3D Special Report: Audio Hardware Is Up to the Challenge

Three-dimensional pictures have come and gone enough over the past eight decades to qualify as the visual equivalent of a Ralph Nader presidential bid. An Academy Award-winning short in 1936 preceded the spate of 1950s flicks like Bwana Devil and House of Wax, which were ancient history by the time the soft-core The Stewardesses in the 1970s and the 3D sequels to Jaws and The Amityville Horror in the ’80s flamed out quickly.

So it’s surprising the traction 3D is getting this time around. With major consumer-TV manufacturers like Samsung and LG already making 3D sets available and broadcast trucks gearing up for sports in 3D, the infrastructure buildout suggests that 3D will be more than a fad this time around.

So where does this leave audio? On one level, with 5.1 sound deeply entrenched in sports broadcasting, 3D can be seen as picture simply catching up to audio’s multichannel present. But others expect that mixing for a 3D picture — especially the live one that sports presents — will require a rethinking of the sound mix and the technology used to accomplish it.

Latency Lasts Longer
The technology for multichannel audio has been fairly standardized for years now, but 3D is already having its effect on design. Kevin Emmott, marketing manager for Calrec, notes that, on his company’s Bluefin2-enabled Apollo console, delay times have been increased to a total of 78 minutes, enough to allow for 1,728 mono legs of delay, each up to 2.73 seconds, which can be inserted into the signal path. This additional latency is necessary to accommodate the additional processing time required by 3D video.

Another consideration is the need for handling signals on the mix surface. “Even though we’re used to working in 5.1 now, you have to be able to think about how to manipulate the signal for 3D, since the visual presentation invites greater creativity,” says Emmott. “That means that manipulating the 5.1 image needs to be quick and simple, and the console requires more processing power for audio.”

Miranda SVP Chuck Meyer agrees that increased delay capability will be a key to audio’s supporting 3D video. But, he says, the routers also need to become more aware of where and when each signal’s delay applications will take place in the much denser environment of 3D.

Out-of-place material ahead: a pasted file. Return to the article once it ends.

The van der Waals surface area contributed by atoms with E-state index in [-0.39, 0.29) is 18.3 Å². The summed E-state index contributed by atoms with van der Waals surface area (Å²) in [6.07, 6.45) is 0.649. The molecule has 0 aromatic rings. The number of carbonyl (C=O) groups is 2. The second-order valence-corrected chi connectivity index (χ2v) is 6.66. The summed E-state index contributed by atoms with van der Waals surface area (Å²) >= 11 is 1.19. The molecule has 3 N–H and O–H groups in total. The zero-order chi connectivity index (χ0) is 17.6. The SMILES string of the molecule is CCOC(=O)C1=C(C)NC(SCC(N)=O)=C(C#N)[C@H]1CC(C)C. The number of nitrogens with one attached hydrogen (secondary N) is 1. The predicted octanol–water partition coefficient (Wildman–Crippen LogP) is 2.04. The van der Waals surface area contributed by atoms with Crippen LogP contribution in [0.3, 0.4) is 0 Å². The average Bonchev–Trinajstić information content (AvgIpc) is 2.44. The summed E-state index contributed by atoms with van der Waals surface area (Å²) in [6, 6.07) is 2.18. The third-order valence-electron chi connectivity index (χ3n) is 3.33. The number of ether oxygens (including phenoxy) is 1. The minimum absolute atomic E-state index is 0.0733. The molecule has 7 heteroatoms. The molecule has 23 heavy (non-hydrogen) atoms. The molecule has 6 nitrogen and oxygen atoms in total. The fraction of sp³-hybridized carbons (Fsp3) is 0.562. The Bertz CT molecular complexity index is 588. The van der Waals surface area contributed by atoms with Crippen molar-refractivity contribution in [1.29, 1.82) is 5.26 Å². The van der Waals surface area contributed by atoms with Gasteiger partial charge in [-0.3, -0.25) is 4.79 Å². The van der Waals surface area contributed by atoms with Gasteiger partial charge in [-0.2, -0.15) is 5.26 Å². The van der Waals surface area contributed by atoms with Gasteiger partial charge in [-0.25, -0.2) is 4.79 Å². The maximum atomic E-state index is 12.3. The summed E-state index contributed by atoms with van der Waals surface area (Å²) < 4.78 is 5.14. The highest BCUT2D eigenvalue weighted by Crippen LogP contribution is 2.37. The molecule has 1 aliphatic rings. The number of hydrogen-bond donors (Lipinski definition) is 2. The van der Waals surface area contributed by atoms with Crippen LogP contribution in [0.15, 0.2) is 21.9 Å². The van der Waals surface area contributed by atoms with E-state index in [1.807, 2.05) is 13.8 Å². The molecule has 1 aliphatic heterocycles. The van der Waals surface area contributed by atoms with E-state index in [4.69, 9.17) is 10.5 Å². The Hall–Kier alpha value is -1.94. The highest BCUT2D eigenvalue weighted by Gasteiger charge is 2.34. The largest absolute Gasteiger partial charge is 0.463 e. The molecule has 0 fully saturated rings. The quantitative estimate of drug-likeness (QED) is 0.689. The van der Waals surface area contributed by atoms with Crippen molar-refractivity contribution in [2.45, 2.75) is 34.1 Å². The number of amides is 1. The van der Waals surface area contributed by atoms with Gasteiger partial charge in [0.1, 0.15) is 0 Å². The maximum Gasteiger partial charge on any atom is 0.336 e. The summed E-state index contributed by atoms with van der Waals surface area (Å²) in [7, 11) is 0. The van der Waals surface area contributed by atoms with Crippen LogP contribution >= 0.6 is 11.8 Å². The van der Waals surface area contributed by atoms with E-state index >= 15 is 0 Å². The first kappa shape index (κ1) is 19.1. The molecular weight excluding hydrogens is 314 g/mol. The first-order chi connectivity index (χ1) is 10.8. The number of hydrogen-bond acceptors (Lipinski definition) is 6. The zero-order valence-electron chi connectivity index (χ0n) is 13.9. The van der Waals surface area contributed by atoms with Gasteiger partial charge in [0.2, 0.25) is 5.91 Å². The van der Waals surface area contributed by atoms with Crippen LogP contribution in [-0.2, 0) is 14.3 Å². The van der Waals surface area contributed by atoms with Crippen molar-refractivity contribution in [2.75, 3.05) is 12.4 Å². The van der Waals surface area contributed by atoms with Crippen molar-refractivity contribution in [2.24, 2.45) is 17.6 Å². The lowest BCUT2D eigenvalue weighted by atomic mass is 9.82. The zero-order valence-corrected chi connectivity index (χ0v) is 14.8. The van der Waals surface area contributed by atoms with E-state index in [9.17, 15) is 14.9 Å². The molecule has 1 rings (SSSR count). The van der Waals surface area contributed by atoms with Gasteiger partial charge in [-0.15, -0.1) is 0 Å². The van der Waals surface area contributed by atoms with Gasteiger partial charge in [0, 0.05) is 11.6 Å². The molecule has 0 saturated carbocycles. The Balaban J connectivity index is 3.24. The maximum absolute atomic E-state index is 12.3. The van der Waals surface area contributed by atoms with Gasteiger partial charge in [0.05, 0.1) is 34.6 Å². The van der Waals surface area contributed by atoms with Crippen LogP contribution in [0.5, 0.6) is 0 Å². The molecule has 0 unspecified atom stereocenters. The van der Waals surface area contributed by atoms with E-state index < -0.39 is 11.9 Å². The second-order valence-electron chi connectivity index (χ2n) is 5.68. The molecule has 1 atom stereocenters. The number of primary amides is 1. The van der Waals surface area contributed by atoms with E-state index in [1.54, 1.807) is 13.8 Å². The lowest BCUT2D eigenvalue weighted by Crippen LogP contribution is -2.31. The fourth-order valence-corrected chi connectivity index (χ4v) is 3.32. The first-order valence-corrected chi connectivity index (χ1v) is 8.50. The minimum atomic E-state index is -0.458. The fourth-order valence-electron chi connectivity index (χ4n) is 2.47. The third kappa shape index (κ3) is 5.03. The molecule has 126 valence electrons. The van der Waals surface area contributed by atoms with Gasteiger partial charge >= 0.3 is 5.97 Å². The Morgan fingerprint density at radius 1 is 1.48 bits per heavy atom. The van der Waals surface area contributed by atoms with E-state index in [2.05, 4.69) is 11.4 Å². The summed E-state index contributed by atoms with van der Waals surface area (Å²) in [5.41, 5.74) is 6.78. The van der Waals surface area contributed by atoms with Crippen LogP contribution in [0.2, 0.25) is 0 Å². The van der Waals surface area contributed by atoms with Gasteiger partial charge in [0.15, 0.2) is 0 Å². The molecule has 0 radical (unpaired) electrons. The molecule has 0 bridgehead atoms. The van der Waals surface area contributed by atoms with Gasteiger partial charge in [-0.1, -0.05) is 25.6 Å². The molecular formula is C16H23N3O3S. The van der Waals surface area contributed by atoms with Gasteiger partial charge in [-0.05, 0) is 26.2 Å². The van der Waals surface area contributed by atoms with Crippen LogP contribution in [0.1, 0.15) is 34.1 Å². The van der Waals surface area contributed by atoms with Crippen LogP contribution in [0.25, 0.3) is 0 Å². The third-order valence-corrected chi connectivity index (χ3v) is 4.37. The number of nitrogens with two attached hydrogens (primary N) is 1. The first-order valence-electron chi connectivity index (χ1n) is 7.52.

For instance, he explains, the “pathfinding” router-control technique will become more important as 3D signals move in embedded formats, automatically figuring not only signal routing but also when and at what values to apply delay to the audio to match the video’s processing latency.

“Also, you have to consider the increased total channel count that comes with 3D,” Meyer emphasizes. “And you’ve got increased delay capability in both the router and the [mixing] console, so that can complicate it, too. With level B audio, you can have up to 32 channels of audio embedded with the video,” which will ultimately get reduced to eight channels of Dolby-encoded sound re-embedded with the video.

“Embedded video has really become the dominant format for connectivity,” he adds, “so hybrid routing is key to enabling 3D video production where audio production is equally critical.”

Setting the Stage for 7.1
The radical changes wrought by the transitions from mono to stereo and stereo to 5.1 have already created the hardware infrastructure necessary for audio to adequately support 3D video, says Tim Carroll, president of upmix- and distribution-systems supplier Linear Acoustic. The challenges, he believes, will lie with how mixers use them and, less predictably, whether 3D can stimulate consumers’ demand for expanding their home-theater setups — many of which can already decode 7.1 audio — to include 7.1 speaker configurations.

“The necessary [signal-processing–compensation] delay is already built into our products and a lot of other products, and adding more delay isn’t nearly as radical as it was going from stereo to 5.1, from no delay to some delay,” says Carroll. “The infrastructure is there. It’s a matter of what the mixers do with it and if people want to invest in what it takes to hear it.”

Mark Seigle, VP for business development at DTS, which licenses automated down/upmix algorithms to hardware partner DaySequerra, believes that the rapid penetration over the past two years of the Blu-ray disc format, which includes 7.1 surround capability in its specification, has laid the groundwork for consumer acceptance of that audio format. “[The DaySequerra DTS Neural Surround] systems are already 7.1-ready, and, if you combine that with how it’s rolling out with consumers, thanks to the growing popularity of Blu-ray, it’s really creating a good environment for 3D sound.”

He notes that the hardware and software tools are in place for sports-broadcast mixers and that his company’s Mono2Stereo upmix product can be used to take mono sources and synthesize stereo elements for the additional two side channels that 7.1 brings. “The real question that remains is, how are mixers going to take the extra camera positions and angles and mix to them?” Seigle says. “The tools to do that successfully are available. How will they be applied?”

We’ll find out soon as the training wheels for 3D sound come off this year.

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